Slower oil demand growth in 2019 is expected to lead to a glut of oil next year, which could have significant impacts on energy prices in Europe.
Even as tensions between the United States and Iran are causing oil prices to rise this week, in the long term the market is facing slowing demand, falling prices and a glut of oversupply, according to a report released by the International Energy Agency (IEA) on Friday (14 June).
In its monthly oil market report, the IEA lowered its forecast for global oil demand for a second month in a row, down from 1.3 million barrels a day to 1.2 million barrels a day.
Citing the weakest global trade growth in a decade as well as a weakening of the European petrochemicals industry, the IEA speculated that a meeting of OPEC countries later this month in Vienna may discuss extending supply cuts.
The forecast comes despite the fact that the global benchmark of Brent crude was up 0.1% on the day of its release. Analysts have stressed that this rise is due only to the attacks on two oil tankers in the Gulf of Oman last week, and comes in a context in which oil prices have fallen by 12% in the past four weeks.
Earlier last week, another other oil market report reached similar conclusions. The Energy Information Administration also predicted lower demand in a report released on Tuesday.
“World trade growth has fallen back to its slowest pace since the financial crisis ten years ago, according to data from the Netherlands Bureau of Economic Policy Analysis and various purchasing managers’ indices,” the IEA wrote.
“For now though, there is optimism that the latter part of this year and next year will see an improved economic picture,” they added. “The OECD sees global GDP growth rebounding to 3.4% in 2020, assuming that trade disputes are resolved and confidence rebuilds. This suggests that global oil demand growth will have scope to recover from 1.2 mb/d in 2019 to 1.4 mb/d in 2020.”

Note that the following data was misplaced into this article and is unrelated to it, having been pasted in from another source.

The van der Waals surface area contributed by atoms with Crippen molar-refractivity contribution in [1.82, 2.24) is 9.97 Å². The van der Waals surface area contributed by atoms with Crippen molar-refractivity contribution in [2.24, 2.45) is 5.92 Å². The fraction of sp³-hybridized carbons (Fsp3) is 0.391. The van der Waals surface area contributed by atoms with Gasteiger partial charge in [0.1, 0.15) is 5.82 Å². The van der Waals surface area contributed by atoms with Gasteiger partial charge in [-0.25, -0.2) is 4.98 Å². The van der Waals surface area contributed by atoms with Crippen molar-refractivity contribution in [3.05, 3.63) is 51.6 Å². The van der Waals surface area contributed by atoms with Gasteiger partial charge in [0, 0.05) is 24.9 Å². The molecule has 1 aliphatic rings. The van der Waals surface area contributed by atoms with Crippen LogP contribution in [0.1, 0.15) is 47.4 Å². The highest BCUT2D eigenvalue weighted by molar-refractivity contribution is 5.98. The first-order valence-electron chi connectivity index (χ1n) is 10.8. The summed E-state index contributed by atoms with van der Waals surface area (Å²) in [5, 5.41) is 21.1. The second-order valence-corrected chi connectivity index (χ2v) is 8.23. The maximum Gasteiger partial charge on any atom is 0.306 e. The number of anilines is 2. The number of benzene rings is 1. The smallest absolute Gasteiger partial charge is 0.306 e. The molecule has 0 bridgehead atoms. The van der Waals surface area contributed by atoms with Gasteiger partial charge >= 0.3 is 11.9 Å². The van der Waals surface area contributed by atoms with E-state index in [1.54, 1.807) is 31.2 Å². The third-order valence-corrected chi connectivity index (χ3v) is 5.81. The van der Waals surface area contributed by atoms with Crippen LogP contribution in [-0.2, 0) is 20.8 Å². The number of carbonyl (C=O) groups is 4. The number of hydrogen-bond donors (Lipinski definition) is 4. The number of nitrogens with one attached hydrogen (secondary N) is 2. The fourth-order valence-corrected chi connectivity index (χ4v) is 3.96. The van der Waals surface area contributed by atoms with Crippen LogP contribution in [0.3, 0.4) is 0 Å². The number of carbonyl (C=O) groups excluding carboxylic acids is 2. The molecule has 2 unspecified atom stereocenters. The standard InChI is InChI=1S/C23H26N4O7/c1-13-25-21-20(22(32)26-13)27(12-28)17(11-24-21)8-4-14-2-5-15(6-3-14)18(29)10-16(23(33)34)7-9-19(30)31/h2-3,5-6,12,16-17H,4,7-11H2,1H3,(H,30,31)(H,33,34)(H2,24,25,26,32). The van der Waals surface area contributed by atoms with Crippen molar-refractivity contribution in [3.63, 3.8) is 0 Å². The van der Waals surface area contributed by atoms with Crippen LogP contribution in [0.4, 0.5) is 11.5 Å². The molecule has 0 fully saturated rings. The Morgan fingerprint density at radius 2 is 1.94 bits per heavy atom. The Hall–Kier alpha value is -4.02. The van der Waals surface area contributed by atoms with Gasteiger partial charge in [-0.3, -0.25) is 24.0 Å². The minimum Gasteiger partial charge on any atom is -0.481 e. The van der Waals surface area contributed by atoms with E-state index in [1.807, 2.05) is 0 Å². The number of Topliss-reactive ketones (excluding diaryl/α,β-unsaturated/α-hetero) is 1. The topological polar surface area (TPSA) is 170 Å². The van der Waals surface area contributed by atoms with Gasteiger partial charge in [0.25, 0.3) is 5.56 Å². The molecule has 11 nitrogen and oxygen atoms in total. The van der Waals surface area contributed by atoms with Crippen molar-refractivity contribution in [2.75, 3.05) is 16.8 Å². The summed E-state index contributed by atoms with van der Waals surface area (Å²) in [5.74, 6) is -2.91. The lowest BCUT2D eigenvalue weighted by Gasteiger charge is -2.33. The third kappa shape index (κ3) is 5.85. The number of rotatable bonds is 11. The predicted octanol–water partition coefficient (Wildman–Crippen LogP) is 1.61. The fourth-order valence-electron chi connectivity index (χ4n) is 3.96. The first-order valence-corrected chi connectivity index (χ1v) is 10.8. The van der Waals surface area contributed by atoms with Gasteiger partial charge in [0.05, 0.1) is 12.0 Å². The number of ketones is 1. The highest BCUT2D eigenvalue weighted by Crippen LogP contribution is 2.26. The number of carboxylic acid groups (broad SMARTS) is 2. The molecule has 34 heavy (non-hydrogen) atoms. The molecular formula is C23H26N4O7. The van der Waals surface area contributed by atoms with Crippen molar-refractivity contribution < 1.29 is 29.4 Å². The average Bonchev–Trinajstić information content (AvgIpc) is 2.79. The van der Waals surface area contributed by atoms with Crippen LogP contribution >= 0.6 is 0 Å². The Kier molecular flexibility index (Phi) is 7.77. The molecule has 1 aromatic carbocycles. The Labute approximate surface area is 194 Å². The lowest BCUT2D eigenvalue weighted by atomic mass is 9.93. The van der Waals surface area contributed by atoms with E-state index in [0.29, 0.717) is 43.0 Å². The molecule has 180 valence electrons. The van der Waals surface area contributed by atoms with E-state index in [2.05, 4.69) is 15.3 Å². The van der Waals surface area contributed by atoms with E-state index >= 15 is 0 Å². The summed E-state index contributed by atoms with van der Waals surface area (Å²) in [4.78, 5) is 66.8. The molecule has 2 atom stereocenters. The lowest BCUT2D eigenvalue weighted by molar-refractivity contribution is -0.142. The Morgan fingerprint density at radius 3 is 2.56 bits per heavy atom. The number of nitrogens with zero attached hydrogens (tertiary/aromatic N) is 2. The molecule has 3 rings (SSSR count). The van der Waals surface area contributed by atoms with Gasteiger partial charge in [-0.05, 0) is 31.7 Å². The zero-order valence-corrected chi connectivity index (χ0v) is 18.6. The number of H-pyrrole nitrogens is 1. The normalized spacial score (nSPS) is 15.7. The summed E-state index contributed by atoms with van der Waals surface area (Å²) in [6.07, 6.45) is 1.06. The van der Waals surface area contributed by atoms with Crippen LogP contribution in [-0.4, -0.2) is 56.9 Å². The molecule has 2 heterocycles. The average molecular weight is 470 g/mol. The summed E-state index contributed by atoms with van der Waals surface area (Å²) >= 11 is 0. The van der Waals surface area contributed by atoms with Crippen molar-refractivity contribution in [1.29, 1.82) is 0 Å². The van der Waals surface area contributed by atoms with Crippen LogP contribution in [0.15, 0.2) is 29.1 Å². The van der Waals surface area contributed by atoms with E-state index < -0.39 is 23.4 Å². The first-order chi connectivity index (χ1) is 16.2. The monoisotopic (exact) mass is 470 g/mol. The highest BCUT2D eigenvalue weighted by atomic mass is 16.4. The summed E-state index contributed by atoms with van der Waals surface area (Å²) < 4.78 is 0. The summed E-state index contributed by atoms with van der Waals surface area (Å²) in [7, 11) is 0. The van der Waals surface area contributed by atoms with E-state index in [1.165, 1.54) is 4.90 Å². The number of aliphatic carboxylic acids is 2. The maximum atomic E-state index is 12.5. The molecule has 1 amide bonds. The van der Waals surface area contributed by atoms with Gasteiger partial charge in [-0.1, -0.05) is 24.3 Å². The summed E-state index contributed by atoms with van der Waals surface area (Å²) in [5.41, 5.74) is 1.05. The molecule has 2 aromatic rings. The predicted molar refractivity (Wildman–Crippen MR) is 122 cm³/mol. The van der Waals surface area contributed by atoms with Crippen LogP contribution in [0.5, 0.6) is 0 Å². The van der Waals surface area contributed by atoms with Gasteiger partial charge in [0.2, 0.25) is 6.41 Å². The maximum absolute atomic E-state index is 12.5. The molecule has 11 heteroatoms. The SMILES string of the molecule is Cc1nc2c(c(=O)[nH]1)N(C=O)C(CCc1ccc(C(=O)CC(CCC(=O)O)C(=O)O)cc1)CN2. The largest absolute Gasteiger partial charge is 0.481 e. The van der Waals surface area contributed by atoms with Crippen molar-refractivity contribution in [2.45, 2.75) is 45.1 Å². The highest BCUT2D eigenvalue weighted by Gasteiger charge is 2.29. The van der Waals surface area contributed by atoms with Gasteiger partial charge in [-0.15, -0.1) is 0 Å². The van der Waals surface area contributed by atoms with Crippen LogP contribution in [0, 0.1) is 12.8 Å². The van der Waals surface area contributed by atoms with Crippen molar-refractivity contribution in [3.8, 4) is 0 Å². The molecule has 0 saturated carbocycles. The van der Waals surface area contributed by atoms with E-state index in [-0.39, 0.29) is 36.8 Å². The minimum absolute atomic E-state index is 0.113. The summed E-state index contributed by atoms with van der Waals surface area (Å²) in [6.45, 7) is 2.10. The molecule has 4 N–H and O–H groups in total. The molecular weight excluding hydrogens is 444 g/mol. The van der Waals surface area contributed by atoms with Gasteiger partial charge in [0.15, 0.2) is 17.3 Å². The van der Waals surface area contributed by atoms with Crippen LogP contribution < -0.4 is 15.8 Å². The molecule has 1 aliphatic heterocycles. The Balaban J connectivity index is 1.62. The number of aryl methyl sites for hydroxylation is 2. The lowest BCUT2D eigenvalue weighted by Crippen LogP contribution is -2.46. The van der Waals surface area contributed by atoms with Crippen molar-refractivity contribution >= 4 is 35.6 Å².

While the news may be bad for oil producers, it could be good for consumers. The IEA notes that the situation means there is no risk that the current demand trajectory can’t be met by existing supplies.
“There is plenty of non-OPEC supply growth available to meet any likely level of demand, assuming no major geopolitical shock, and the OPEC countries are sitting on 3.2 mb/d of spare capacity,” they concluded.
“This is welcome news for consumers and the wider health of the currently vulnerable global economy, as it will limit significant upward pressure on oil prices.”
“However, this must be viewed against the needs of producers particularly with regard to investment in the new capacity that will be needed in the medium term,” they added. Separate IEA data shows that despite the predicted oversupply, oil majors are planning to increase spending on exploration and extraction next year for the first time since 2010.